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Please share your experience on what is influencing success

Laszlo Lebrun

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Dear group,

I would like to open a thread in order to share my experience on what is influencing success with OSX.


I had three very similar pretty usual notebooks with GMA950 chipsets and GMA945 integrated graphics card at my disposal and tried on everyone a good old iAtkos 10.5.7 installation.


In a first version, all three notebooks were running pretty well with 10.5.7 and had full native resolution 1400x1050 in addition to full HD resolution on the external monitor.


All three notebooks where sharing pretty exactly the same LSPCI (long version) data. The GMA945 part of the listing is absolutely identical, only a small difference on the ICH7 chipset memory ranges and IRQ could be found (which were not relevant for success).


Than I updated the manufacturer BIOS of the three machines. That completely jeopardised my OSX on one machine. I never could get it to run OSX with GMA drivers again. On another machine (having absolutely exactly the same LSPCI (long version) data, it ran much better. The only difference between those two notebooks is the processor: a core2duo worked well, the Centrino based machine was not able to run OSX 10.5.7 any more (with a 10.5.2 and obsolete drivers it could run but w/o CE+QI). The third machine (having a slightly different LSPCI and WiFi Card) ran as good as the first one.


Stupidly, I cannot get the old BIOS back...


So my conclusions:

1) even with absolutely identical LSPCI listings, the Intel processor type matters :( !

2) even with the same hardware, another BIOS can completely change your results!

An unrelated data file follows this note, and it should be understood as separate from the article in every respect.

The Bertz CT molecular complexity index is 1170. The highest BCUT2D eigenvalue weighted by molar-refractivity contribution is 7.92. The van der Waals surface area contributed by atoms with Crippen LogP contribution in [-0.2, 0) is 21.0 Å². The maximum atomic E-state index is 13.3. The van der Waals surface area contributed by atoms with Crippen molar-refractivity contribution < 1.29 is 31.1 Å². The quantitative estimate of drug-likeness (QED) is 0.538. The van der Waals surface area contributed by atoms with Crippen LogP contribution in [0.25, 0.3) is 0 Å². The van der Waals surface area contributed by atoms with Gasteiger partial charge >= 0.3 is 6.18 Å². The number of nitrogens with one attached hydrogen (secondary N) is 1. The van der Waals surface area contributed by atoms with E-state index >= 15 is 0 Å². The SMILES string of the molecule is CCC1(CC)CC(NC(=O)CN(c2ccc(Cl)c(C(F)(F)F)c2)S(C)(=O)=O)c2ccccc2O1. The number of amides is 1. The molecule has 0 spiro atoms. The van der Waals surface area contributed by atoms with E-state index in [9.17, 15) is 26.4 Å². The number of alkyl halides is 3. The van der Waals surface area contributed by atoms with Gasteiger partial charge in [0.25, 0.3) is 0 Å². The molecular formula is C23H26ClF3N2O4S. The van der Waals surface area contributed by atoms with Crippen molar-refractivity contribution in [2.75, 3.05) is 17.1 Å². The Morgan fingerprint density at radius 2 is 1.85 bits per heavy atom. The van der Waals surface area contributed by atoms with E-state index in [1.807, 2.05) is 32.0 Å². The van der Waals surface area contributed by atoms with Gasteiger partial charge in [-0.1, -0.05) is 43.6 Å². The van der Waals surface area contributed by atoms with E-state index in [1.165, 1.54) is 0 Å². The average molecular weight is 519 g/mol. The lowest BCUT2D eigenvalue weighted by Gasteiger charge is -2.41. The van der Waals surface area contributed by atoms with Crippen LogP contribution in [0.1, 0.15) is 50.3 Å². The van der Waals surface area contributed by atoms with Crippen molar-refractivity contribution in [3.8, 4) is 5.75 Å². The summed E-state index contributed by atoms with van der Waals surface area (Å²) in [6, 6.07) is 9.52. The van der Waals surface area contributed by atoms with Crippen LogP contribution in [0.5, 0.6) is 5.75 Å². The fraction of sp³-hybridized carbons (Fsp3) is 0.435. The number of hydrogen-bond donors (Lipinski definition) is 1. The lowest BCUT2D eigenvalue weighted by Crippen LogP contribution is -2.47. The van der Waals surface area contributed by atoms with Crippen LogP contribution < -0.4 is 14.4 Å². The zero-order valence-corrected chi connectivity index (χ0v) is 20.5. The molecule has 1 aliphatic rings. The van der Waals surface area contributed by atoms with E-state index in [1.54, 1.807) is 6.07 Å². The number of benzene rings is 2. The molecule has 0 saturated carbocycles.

I think it could have been interesting for us to share that kind of experiences.

On most contributions people speak only about their graphic cards and the device ID, and do not mention the rest.




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Do a CMOS reset on the PC with the new BIOS and try booting again.


Remember to note down the BIOS settings as you will lose them doing this. But that's the point.


If you were using a DSDT.aml before you flashed the BIOS, extract a clean one from the new BIOS using for example Everest Corporate or Ultimate Edition in Windows. They re-launched this app with a new name but you can still find the older ones from their download page. Well last time I looked anyway. Not sure if their new app can extract ACPI tables as well, I haven't tried it.


Don't extract your DSDT on OS X as you will then extract the patched DSDT.aml which is loaded into memory.


Apply, by hand, all your modifications to the new DSDT. If copying and pasting, make sure to use a DSDT editor (there are a couple available for OS X), as with plists, other editors can screw up the formatting. Don't use the tab key for spaces.


If you were not using a DSDT.aml before, just ignore this. But doing a CMOS reset might help.

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